Let’s Cut to the Wail
- An Oresteia translated by Anne Carson
Faber, 255 pp, $27.00, March 2009, ISBN 978 0 86547 902 9
Some time ago the scholar Jean-Pierre Vernant reminded us that Greek gods are not persons but forces; and in Anne Carson’s Oresteia, her sharp, sceptical, often laconic version of three plays about the legacy of Atreus, one each by Aeschylus, Sophocles and Euripides, as well as in her translations of four other plays by Euripides,[*] I kept hearing an invitation to extend and refine the thought. These gods are the names of forces humans cannot otherwise name and must still name somehow.
Do you belong to a group of persons like the old men left behind in Argos during the Trojan War, eager to believe in some sort of universal justice, however often it lies in abeyance?
Do you think the gods ignore a man who
steps on holy things?
Of course they don’t; or at least they shouldn’t: Zeus is the god who punishes excess and impiety. Are you anxious, as those same old men are, to assume that suffering brings wisdom? Then you will call on Zeus again, although perhaps not with all the confidence you would like.
Zeus! whoever Zeus is –
if he likes this name I’ll use it –
measuring everything that exists I can
compare with Zeus nothing
May he take this weight from my heart …
Zeus put mortals on the road to wisdom
when he laid down this law:
By suffering we learn …
‘Whoever Zeus is’; ‘I can/compare with Zeus nothing/except Zeus.’ Elsewhere the same chorus says, ‘Zeus acts as Zeus ordains,’ and these tautologies and open-ended provisions suggest that even for pious persons Zeus is the name for what order would look like if there was an order. Hugh Lloyd-Jones, in the notes to his translation of Aeschylus’ Oresteia, says it is important for ancient Greek worshippers to get the name of the god right, ‘otherwise he may not hear or may not listen.’ And Lloyd-Jones’s phrasing – ‘if this name is pleasing to him’ – clearly strikes a less sceptical or less breezy note than Carson’s ‘if he likes this name I’ll use it.’ But Lloyd-Jones does recall in this context Heraclitus’ wonderfully cryptic ‘One thing, the only truly wise, does not and does consent to be called by the name of Zeus.’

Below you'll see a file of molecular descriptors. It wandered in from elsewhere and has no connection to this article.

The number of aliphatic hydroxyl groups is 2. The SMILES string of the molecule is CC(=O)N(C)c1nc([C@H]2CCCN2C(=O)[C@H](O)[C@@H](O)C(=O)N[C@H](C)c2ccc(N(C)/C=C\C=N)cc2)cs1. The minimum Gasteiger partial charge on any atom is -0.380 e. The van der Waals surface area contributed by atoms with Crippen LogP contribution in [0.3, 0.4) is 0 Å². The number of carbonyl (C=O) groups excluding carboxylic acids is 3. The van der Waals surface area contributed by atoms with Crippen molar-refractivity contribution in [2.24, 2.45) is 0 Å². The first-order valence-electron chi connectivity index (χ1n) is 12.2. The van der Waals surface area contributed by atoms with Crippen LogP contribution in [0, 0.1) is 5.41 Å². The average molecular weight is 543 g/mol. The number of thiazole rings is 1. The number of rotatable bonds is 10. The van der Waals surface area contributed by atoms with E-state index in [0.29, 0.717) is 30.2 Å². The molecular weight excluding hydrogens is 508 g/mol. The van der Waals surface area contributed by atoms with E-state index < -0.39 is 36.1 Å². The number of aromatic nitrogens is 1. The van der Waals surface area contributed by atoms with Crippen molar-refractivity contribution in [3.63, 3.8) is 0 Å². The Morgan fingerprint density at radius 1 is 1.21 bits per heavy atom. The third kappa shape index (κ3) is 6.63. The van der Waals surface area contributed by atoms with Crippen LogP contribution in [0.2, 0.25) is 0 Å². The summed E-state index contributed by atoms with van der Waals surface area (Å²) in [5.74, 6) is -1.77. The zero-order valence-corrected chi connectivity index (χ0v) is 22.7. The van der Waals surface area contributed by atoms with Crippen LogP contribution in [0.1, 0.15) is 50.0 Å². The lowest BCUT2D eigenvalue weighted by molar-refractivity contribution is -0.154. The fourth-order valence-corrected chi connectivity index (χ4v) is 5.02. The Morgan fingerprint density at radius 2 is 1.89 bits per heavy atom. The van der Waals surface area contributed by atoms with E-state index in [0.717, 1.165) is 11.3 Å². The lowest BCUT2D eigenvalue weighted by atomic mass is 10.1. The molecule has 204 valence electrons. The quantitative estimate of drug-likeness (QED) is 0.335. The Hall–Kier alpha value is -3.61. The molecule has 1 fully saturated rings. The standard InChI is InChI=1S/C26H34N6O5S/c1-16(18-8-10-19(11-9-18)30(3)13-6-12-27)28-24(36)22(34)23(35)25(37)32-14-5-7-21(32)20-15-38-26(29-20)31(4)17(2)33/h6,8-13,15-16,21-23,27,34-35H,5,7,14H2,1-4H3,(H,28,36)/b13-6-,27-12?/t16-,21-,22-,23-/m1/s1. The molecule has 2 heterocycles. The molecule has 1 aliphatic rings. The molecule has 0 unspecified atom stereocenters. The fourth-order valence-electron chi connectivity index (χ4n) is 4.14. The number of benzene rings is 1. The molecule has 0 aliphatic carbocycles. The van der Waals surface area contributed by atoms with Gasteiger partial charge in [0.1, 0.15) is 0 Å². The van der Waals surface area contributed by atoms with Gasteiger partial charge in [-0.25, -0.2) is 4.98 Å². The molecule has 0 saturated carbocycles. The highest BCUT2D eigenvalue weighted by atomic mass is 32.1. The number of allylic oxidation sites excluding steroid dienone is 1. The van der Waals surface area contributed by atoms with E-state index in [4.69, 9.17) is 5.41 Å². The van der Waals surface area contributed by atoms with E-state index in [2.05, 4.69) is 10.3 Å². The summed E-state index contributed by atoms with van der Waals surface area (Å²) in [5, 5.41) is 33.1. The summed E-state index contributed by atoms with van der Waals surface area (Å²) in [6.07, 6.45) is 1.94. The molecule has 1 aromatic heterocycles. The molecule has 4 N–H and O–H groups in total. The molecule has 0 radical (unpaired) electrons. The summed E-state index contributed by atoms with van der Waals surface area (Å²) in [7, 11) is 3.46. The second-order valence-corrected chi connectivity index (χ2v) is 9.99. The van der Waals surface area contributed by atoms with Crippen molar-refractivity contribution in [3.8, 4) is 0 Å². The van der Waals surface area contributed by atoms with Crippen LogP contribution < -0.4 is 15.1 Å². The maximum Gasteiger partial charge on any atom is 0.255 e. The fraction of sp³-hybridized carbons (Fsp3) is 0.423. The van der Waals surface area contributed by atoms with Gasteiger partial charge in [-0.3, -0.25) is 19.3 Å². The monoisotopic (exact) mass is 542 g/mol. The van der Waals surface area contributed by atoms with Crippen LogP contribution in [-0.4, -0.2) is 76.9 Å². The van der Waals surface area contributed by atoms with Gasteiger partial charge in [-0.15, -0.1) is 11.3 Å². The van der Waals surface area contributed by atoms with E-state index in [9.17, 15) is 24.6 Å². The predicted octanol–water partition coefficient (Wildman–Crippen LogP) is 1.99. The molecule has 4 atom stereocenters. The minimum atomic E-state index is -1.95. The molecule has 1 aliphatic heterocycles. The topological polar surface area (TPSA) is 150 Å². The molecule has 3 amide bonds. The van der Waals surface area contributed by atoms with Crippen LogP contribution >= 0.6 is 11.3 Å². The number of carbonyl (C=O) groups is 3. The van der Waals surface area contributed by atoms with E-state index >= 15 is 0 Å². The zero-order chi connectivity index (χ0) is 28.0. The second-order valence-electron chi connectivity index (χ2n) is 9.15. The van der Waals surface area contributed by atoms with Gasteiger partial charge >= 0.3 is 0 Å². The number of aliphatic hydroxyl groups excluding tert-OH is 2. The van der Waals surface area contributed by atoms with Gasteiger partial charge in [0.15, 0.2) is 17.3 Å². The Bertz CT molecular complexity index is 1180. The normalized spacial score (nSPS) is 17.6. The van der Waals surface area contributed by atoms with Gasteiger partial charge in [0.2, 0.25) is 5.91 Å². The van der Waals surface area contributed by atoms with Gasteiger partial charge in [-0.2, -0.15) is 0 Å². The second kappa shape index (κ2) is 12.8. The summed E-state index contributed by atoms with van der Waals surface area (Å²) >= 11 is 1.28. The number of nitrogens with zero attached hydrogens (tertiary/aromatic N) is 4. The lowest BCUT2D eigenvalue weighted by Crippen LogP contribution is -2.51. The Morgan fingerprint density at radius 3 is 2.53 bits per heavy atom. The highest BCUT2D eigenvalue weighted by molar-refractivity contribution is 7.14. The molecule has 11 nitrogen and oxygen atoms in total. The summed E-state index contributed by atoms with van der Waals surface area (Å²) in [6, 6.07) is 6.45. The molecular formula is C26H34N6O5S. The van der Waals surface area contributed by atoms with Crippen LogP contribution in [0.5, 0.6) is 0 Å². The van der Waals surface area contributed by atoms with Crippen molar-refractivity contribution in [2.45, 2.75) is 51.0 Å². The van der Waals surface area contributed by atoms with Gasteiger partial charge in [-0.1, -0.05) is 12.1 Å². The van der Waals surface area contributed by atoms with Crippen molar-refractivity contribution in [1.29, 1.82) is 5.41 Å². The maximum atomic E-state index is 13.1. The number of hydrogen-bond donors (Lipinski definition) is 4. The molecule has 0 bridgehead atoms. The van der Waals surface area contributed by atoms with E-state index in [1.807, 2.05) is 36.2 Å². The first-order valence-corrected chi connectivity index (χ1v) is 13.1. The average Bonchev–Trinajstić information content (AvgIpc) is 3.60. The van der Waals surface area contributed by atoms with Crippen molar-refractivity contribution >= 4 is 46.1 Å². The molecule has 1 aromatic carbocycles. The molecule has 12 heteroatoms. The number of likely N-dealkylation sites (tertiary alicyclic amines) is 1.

These old men – they appear in Aeschylus’ Agamemnon – think of justice as some sort of ultimate moral balance. But when other characters in the same play speak of justice they generally mean vengeance or retaliation or the satisfaction of old grudges. Klytaimestra (I’m going to follow Carson’s spelling) explicitly associates the term with what she calls her two other gods, Ruin and Revenge. No aspiration to order there. In her introduction Carson finely says: ‘Almost everyone in the play claims to know what justice is and to have it on their side … The many meanings of the word justice have shaped the history of the house of Atreus into a gigantic double bind.’ She even goes so far as to doubt whether Aeschylus ‘wants to clarify the concept of justice in any final way’. He may of course want to clarify the sheer difficulty of the notion.
If we turn to the other plays in the volume, we find that characters in Sophocles’ Elektra pray to Apollo as if he were the name of whatever there might be in the universe that could help them get their way; and in Euripides’ Orestes they wax openly sarcastic about the same god’s moral interests. ‘There ought to be a law against a mother like that,’ Elektra says of Klytaimestra. ‘Turns out there is: Apollo.’ When Apollo himself appears at the end of the play to sort everything out, the effect is frankly burlesque. Carson writes of ‘moments … where exasperation verges on farce’, and in Grief Lessons sees Euripides more generally as caught ‘between resignation and satire’. In her translation, Apollo and Orestes talk to each other as if they were a couple of good old boys rearranging the collateral damage from a wild night on the town. ‘I’ll fix up Orestes’ relations with Argos,’ Apollo says. ‘It was me made him murder his mother.’ Orestes is grateful but curiously unsurprised. ‘Apollo of oracles!’ he says. ‘So you were no false prophet!/But I admit I was getting nervous.’ ‘Getting nervous’: this is a man who in other plays is driven mad by the Furies, and even in this play has said: ‘My mind is gone.’
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[*] Grief Lessons (NYRB, 312 pp., £7.99, February 2006, 978 1 590 17180 6).